Sound of a Woman

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AllMusic Review by Heather Phares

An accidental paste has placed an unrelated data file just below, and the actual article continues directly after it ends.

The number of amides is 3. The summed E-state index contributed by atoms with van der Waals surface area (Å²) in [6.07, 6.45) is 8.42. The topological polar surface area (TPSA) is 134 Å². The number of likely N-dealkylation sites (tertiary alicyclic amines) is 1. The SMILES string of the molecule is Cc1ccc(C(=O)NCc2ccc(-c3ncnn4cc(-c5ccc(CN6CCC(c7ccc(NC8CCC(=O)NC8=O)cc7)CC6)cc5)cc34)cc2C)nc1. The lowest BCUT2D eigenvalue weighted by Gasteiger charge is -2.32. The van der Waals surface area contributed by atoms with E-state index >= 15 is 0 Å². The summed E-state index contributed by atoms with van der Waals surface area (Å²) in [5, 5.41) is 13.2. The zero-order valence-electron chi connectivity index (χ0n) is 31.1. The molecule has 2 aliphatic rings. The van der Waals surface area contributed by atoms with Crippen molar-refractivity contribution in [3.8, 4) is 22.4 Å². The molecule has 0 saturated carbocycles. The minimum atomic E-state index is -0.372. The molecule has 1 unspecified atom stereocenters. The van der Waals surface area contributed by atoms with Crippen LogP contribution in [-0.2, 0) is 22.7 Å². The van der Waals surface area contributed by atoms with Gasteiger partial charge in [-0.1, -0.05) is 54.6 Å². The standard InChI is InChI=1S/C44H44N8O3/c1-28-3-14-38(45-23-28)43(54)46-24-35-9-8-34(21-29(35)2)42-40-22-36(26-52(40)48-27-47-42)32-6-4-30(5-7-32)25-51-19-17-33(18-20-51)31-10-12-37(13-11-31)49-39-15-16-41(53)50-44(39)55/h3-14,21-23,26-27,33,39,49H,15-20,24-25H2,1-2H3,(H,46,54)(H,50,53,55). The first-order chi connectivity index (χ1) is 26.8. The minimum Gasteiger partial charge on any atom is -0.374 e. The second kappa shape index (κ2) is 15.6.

On her full-length debut Sound of a Woman, Kiesza tries to capitalize on the success of her '90s dance-reviving hit "Hideaway" and move beyond it at the same time, with mixed results. Savvily, the album begins with the single that started it all, and what a track it is: a sleek, sexy nod to '90s house, "Hideaway" remains catchy enough to be played on Top 40 radio without compromising any of its danceability. One of 2014's finest dance-pop tracks, "Hideaway" may still be Sound of a Woman's brightest highlight, but the album's other peaks could've been hits for Black Box or CeCe Peniston back in the day. On tracks like "No Enemiesz," "Giant in My Heart," "Over Myself," and "The Love," Kiesza and producers Rami Samir Afuni and Simen & Epsen revitalize the stark beats, pulsing keyboards, and soaring vocals that defined '90s dance with zero irony and lots of energy; strangely, however, several of these songs don't appear until Sound of a Woman is almost over. The Hideaway EP already suggested that Kiesza was broadening her horizons, a brave move for a new artist so closely associated with a particular sound. Then again, she began her career singing folky material, so she's already proven she's unafraid of change. She gives her '90s fondness a hip-hop bent with "Losin' My Mind," a low-slung track featuring Mick Jenkins and a gritty beat, and "Bad Thing," a collaboration with rapper Joey Bada$$. Elsewhere, she tackles ballads, some of which sparkle, like the dramatic title track and the delicate cover of Haddaway's booming hit "What Is Love?," which succeeds solely on Kiesza's vocal talents; others, such as the awkwardly conceived "Vietnam," drag down the album's momentum. While Sound of a Woman is slightly too long and unfocused, at its best it's a potent reminder of how much fun this sound was -- and is.

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